A constant challenge for house museum interpretation is contextualising the building and its contents. We all know how stories bring places alive, and the reality is that some house museums have more going for them in this space than others.
Cragside near Morpeth in Northumberland is one such house, and a recent visit confirmed what a sterling job the National Trust are doing with it. And what a story it has to tell. The owner, Sir William, later 1st Lord, Armstrong (1810 - 1900) was one of those great Victorian industrialists and engineers who brought Britain to world pre-eminence by the end of the 19th century. Famous for an ability to so immerse himself in solving a problem that his colleagues would wonder if he was still alive (note to self: must remember to try this in boring meetings), he would emerge from his trance with another mechanical solution.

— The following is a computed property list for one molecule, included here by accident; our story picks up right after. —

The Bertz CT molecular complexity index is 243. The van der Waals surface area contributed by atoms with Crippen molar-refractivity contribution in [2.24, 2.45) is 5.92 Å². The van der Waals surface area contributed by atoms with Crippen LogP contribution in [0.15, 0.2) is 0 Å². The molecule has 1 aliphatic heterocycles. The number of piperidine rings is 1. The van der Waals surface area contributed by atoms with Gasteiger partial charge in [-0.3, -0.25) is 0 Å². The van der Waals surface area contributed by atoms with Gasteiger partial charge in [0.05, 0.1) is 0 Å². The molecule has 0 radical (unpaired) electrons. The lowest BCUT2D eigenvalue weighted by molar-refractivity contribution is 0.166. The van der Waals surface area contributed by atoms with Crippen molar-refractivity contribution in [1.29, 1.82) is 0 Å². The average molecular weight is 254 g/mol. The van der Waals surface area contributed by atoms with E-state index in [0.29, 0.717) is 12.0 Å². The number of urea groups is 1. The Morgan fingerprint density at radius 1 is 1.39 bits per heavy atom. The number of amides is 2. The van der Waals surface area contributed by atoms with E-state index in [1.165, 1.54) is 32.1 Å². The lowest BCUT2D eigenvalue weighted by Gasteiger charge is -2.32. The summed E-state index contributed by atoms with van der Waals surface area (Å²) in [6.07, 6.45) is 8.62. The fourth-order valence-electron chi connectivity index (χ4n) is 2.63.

Generally this was applied, as far as I could see, to building battleships for the Japanese at his shipyard in Newcastle. But with the fortune this provided him with, he set to in a remote part of Northumberland to build Cragside with the architect Richard Norman Shaw.